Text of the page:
A look at life in Bury St Edmunds 1855 - 1955

News from the Bury Free Press

News from the Bury Free Press

Bury Free Press reader Mrs P M Marshall has sent us a copy of the Suffolk Century Story which depicts the paper’s coverage of the period between 1855 and 1955.

And her accompanying letter gives us an insight into life in Bury almost a century ago.

Mrs Marshall is now in her 90th year and wanted the treasured memorabilia to be entrusted to safe hands.

The special edition supplement carries a copy of the first edition of the Bury Free Press which was published on Saturday July 14 1855 .

Inside there are stories and photographs of happenings over the years including one when police applied to purchase stop watches to catch speeding motorists and one in which a Royal sporting party bagged 1,077 pheasants in a day at Fornham Park.

Schooldays were tough with one diarist in 1886 looking back 20 or 30 years and recording that one class was given the grand total of 23,450 lines in one week for some boyish prank at Bury Grammar School.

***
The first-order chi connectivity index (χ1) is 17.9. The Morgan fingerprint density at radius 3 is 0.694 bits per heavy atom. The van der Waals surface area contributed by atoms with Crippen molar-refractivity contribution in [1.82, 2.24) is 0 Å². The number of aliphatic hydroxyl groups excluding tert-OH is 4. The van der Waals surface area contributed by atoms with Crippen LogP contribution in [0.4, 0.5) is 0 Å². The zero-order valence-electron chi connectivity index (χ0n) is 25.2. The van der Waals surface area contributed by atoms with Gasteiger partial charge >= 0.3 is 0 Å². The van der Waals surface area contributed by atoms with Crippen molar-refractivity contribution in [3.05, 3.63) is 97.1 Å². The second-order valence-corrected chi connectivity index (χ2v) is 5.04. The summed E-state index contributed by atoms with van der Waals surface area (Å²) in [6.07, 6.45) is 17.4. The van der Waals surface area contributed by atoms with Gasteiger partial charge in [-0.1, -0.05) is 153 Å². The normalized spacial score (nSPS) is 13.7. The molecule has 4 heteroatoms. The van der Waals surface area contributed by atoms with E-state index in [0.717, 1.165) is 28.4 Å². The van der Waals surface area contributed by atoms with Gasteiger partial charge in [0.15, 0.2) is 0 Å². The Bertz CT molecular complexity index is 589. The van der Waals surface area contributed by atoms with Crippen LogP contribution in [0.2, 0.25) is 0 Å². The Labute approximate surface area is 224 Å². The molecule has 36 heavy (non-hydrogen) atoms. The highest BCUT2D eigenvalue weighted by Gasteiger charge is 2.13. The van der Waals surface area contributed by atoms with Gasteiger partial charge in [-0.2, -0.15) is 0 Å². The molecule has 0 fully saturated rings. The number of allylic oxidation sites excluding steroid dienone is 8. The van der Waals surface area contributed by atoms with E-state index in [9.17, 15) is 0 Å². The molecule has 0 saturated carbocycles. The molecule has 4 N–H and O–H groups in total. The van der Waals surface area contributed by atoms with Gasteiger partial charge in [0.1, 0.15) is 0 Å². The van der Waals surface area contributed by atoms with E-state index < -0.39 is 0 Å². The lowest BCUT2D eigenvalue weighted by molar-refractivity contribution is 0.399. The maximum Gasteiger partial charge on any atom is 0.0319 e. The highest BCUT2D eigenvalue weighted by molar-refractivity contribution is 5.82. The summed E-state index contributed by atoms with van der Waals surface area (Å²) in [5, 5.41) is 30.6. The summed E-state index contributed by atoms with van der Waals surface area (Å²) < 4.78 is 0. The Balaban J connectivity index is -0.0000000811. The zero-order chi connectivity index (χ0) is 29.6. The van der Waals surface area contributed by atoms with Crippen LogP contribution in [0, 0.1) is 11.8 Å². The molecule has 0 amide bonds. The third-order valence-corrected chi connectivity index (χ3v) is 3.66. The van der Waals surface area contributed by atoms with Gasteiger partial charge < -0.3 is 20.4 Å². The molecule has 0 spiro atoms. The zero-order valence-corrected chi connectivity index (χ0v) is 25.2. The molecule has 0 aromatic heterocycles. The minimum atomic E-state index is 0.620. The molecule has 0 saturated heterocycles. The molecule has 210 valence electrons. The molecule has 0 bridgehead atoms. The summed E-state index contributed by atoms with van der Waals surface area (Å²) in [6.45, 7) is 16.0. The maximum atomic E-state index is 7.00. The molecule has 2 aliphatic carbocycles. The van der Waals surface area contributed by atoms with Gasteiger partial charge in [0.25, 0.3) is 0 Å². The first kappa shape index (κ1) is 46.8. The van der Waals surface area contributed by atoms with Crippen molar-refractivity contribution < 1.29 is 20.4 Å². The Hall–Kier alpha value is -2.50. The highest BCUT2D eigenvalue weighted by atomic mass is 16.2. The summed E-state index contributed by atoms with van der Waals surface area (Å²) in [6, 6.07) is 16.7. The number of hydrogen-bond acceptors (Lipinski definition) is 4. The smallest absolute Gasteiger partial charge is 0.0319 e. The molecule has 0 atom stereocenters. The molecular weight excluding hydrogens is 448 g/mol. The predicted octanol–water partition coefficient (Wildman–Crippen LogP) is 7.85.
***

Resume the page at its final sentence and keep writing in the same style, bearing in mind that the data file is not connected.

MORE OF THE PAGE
In 1911 the town had three cinemas and you could visit children’s matinees for as little as one old penny.

The supplement also recorded the creation of the new diocese of St Edmundsbury in 1914 while elderly folk living in Great Barton recalled the days of brandy smuggling.

Advertising in the supplement were two business which today continue to thrive, Glasswells and Greene King.

In 1855 the town had five brewers, 10 malsters and six coopers with many public houses brewing their own beer but by 1955 the breweries had amalgamated to become Greene King.

Mrs Marshall, who was born in Brandon, attended West Suffolk County School in Northgate Street. Her father owned a timber mill in Culford with his uncle under the name of Challis & Butcher and her brother and his wife owned the sewing machine shop Ashby’s in Hatter Street.

A special memory she has is of a man playing music using a bow and handsaw outside Woolworths - still seen today.




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